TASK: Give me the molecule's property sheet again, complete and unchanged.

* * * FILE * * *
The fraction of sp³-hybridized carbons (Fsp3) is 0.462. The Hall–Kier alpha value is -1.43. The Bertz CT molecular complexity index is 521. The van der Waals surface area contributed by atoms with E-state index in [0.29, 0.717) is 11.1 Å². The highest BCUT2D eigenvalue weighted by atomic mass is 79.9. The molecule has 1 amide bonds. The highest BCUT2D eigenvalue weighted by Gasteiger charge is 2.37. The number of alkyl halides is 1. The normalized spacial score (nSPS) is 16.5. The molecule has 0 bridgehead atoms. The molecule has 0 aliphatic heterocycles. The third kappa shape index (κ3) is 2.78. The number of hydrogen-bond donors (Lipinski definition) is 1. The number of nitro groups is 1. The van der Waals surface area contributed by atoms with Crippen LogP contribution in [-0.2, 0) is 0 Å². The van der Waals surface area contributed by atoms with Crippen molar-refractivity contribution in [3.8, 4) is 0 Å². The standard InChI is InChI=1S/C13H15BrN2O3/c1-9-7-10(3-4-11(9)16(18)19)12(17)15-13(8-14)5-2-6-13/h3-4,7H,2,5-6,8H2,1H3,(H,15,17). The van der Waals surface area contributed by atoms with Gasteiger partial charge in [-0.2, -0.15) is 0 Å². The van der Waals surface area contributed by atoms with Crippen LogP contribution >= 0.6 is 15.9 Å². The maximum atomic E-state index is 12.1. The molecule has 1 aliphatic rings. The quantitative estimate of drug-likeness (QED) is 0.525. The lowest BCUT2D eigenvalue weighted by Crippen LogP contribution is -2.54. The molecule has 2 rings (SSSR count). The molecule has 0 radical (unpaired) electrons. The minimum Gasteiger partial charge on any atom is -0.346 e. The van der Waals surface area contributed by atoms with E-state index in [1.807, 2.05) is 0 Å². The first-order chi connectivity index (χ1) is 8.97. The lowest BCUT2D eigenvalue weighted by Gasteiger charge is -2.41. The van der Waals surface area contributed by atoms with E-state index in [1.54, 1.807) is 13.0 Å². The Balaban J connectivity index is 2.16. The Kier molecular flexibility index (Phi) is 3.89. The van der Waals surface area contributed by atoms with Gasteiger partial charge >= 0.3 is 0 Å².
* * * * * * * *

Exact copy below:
The fraction of sp³-hybridized carbons (Fsp3) is 0.462. The Hall–Kier alpha value is -1.43. The Bertz CT molecular complexity index is 521. The van der Waals surface area contributed by atoms with E-state index in [0.29, 0.717) is 11.1 Å². The highest BCUT2D eigenvalue weighted by atomic mass is 79.9. The molecule has 1 amide bonds. The highest BCUT2D eigenvalue weighted by Gasteiger charge is 2.37. The number of alkyl halides is 1. The normalized spacial score (nSPS) is 16.5. The molecule has 0 bridgehead atoms. The molecule has 0 aliphatic heterocycles. The third kappa shape index (κ3) is 2.78. The number of hydrogen-bond donors (Lipinski definition) is 1. The number of nitro groups is 1. The van der Waals surface area contributed by atoms with Crippen LogP contribution in [-0.2, 0) is 0 Å². The van der Waals surface area contributed by atoms with Crippen molar-refractivity contribution in [3.8, 4) is 0 Å². The standard InChI is InChI=1S/C13H15BrN2O3/c1-9-7-10(3-4-11(9)16(18)19)12(17)15-13(8-14)5-2-6-13/h3-4,7H,2,5-6,8H2,1H3,(H,15,17). The van der Waals surface area contributed by atoms with Gasteiger partial charge in [-0.2, -0.15) is 0 Å². The van der Waals surface area contributed by atoms with Crippen LogP contribution >= 0.6 is 15.9 Å². The maximum atomic E-state index is 12.1. The molecule has 1 aliphatic rings. The quantitative estimate of drug-likeness (QED) is 0.525. The lowest BCUT2D eigenvalue weighted by Crippen LogP contribution is -2.54. The molecule has 2 rings (SSSR count). The molecule has 0 radical (unpaired) electrons. The minimum Gasteiger partial charge on any atom is -0.346 e. The van der Waals surface area contributed by atoms with E-state index in [1.807, 2.05) is 0 Å². The first-order chi connectivity index (χ1) is 8.97. The lowest BCUT2D eigenvalue weighted by Gasteiger charge is -2.41. The van der Waals surface area contributed by atoms with E-state index in [1.54, 1.807) is 13.0 Å². The Balaban J connectivity index is 2.16. The Kier molecular flexibility index (Phi) is 3.89. The van der Waals surface area contributed by atoms with Gasteiger partial charge >= 0.3 is 0 Å².